Leslie Dedo addressed the Upson County Board of Commissioners at Tuesday’s meeting to talk about the issue of enforcing a dangerous dog ordinance. Dedo stated she suffered grievous injuries when attacked by a German Shepherd in April of this year and told the board of many problems she has with the way her case was handled. One she pointed out was the dog, Skipper, was not confiscated after she was bitten and quarantined for ten days at the Animal Shelter to determine if the dog has rabies. Skipper was instead allowed to be quarantined at his home. She also noted that since then, he has been out on several occasions without a leash or muzzle and when Animal Control is called, nothing is being done.
Animal Control Director Smart Web later told The Thomaston Times that Skipper was allowed to be quarantined at home because he had just undergone hip surgery and was seeking medical treatment by Dr. Crawford. He also noted that Animal Control went and checked on the dog every day and that Skipper was up to date on all of his shots. He went on to say that Skipper cannot get out of the fence that the Andersons put up around their property, due to his age and bad hip he cannot jump over it or crawl under it. Since the enclosure is on the Andersons property, as long as Skipper stays in it then he does not have to be on a leash or muzzle. It is only once he is outside of the fence that those requirements have to be met.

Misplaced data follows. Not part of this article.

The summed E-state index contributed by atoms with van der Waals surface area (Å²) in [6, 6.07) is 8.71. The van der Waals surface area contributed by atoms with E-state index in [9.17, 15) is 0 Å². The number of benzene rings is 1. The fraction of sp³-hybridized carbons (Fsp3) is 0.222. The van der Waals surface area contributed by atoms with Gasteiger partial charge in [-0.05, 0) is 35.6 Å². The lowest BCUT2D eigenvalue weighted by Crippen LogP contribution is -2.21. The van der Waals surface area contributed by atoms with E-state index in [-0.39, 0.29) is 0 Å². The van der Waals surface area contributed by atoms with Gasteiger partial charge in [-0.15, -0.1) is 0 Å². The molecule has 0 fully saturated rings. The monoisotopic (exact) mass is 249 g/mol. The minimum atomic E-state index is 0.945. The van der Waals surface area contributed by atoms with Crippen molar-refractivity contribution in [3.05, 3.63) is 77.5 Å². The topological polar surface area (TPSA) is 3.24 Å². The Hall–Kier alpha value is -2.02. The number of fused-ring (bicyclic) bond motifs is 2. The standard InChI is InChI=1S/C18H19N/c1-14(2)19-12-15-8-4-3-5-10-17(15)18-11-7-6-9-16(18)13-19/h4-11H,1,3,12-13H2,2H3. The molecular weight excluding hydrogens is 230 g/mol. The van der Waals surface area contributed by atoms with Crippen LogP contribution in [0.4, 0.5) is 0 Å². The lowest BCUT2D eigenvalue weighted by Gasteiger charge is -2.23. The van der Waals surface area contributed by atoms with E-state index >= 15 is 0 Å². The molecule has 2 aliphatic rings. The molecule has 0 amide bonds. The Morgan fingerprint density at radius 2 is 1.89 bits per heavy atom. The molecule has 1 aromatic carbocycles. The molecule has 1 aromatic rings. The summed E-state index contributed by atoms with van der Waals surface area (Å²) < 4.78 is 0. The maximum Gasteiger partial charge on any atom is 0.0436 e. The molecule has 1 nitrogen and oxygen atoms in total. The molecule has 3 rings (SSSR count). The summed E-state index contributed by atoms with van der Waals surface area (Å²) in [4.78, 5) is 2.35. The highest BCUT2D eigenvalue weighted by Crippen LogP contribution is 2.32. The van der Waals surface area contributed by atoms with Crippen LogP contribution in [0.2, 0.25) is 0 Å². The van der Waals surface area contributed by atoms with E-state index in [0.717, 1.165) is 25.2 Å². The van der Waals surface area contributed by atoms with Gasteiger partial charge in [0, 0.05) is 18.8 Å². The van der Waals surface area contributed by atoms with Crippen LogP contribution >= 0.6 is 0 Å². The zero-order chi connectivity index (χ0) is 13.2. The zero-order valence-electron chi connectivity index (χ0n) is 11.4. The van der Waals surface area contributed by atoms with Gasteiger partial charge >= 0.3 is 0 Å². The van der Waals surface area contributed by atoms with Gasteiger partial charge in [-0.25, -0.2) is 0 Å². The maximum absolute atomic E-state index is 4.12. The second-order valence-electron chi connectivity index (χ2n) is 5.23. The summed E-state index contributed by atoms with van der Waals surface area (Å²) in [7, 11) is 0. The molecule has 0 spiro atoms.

The issue of how a dog bite case is handled also came up. Web stated Animal Control is notified by the hospital, Family Medical Center or other doctor offices in town when a dog bite occurs and the person seeks medical attention. The department does not find out about many instances because, according to Web, people handle the problems on their own without making formal complaints. However, once they are notified then action will be taken. Web, or one of the other Animal Control officers, will go out to the home of the dog in question and assess the situation, determining if the dog is potentially dangerous or dangerous. The offender’s owners will then be given a letter stating what the requirements are now that their dog has been classified as dangerous or potentially dangerous and will be released to the owners after the quarantine period is up. If the owners do not agree with the classification, then a hearing can be scheduled with the Animal Control Board, who will either agree with the department’s decision or make a different ruling.
When speaking to the board, Dedo also stated she feels the Animal Control department should be under the control of the Sheriff’s Office due to the fact that being under the control of the County Commission, Animal Control officers cannot legally issue citations or have any law enforcement capabilities.
Commission Chairman Maurice Raines told Dedo during the meeting that this was the first he was hearing of her incident and he understood that she was upset and had every right to be. He suggested a meeting between himself, Dedo and Animal Control in the coming week to discuss the situation.